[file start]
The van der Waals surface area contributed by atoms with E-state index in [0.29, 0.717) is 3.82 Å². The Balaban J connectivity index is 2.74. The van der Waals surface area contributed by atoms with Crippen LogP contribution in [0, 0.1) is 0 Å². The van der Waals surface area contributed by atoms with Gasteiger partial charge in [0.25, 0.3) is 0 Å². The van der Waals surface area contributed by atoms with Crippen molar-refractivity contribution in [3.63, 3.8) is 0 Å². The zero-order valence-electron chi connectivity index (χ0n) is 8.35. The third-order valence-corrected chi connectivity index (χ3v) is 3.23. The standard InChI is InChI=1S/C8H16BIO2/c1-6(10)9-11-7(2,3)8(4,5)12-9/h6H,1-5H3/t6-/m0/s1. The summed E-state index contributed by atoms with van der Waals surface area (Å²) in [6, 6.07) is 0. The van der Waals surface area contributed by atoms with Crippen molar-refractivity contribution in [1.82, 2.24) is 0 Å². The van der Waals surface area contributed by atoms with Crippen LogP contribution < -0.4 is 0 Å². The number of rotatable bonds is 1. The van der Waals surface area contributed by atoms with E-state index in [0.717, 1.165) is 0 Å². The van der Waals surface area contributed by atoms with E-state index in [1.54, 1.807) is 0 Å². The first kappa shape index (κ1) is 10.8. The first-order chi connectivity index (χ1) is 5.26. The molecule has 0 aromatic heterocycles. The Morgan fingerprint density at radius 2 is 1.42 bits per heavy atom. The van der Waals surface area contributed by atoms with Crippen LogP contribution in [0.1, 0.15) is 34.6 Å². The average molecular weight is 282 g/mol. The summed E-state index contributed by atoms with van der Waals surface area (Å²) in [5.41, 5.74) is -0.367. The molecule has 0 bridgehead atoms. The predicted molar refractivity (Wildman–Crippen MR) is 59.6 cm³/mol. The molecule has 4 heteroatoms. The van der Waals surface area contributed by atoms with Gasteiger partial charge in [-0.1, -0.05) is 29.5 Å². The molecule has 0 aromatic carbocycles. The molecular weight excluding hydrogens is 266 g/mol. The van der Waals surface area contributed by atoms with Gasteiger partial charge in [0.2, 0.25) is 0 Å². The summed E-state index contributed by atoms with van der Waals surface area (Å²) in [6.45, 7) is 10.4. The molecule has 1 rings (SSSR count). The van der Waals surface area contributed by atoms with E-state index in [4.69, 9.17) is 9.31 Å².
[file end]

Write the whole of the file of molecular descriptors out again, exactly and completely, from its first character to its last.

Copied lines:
The van der Waals surface area contributed by atoms with E-state index in [0.29, 0.717) is 3.82 Å². The Balaban J connectivity index is 2.74. The van der Waals surface area contributed by atoms with Crippen LogP contribution in [0, 0.1) is 0 Å². The van der Waals surface area contributed by atoms with Gasteiger partial charge in [0.25, 0.3) is 0 Å². The van der Waals surface area contributed by atoms with Crippen molar-refractivity contribution in [3.63, 3.8) is 0 Å². The zero-order valence-electron chi connectivity index (χ0n) is 8.35. The third-order valence-corrected chi connectivity index (χ3v) is 3.23. The standard InChI is InChI=1S/C8H16BIO2/c1-6(10)9-11-7(2,3)8(4,5)12-9/h6H,1-5H3/t6-/m0/s1. The summed E-state index contributed by atoms with van der Waals surface area (Å²) in [6, 6.07) is 0. The van der Waals surface area contributed by atoms with Crippen molar-refractivity contribution in [1.82, 2.24) is 0 Å². The van der Waals surface area contributed by atoms with Crippen LogP contribution < -0.4 is 0 Å². The number of rotatable bonds is 1. The van der Waals surface area contributed by atoms with E-state index in [0.717, 1.165) is 0 Å². The van der Waals surface area contributed by atoms with E-state index in [1.54, 1.807) is 0 Å². The first kappa shape index (κ1) is 10.8. The first-order chi connectivity index (χ1) is 5.26. The molecule has 0 aromatic heterocycles. The Morgan fingerprint density at radius 2 is 1.42 bits per heavy atom. The van der Waals surface area contributed by atoms with Crippen LogP contribution in [0.1, 0.15) is 34.6 Å². The average molecular weight is 282 g/mol. The summed E-state index contributed by atoms with van der Waals surface area (Å²) in [5.41, 5.74) is -0.367. The molecule has 0 bridgehead atoms. The predicted molar refractivity (Wildman–Crippen MR) is 59.6 cm³/mol. The molecule has 4 heteroatoms. The van der Waals surface area contributed by atoms with Gasteiger partial charge in [-0.1, -0.05) is 29.5 Å². The molecule has 0 aromatic carbocycles. The molecular weight excluding hydrogens is 266 g/mol. The van der Waals surface area contributed by atoms with Gasteiger partial charge in [0.2, 0.25) is 0 Å². The summed E-state index contributed by atoms with van der Waals surface area (Å²) in [6.45, 7) is 10.4. The molecule has 1 rings (SSSR count). The van der Waals surface area contributed by atoms with E-state index in [4.69, 9.17) is 9.31 Å².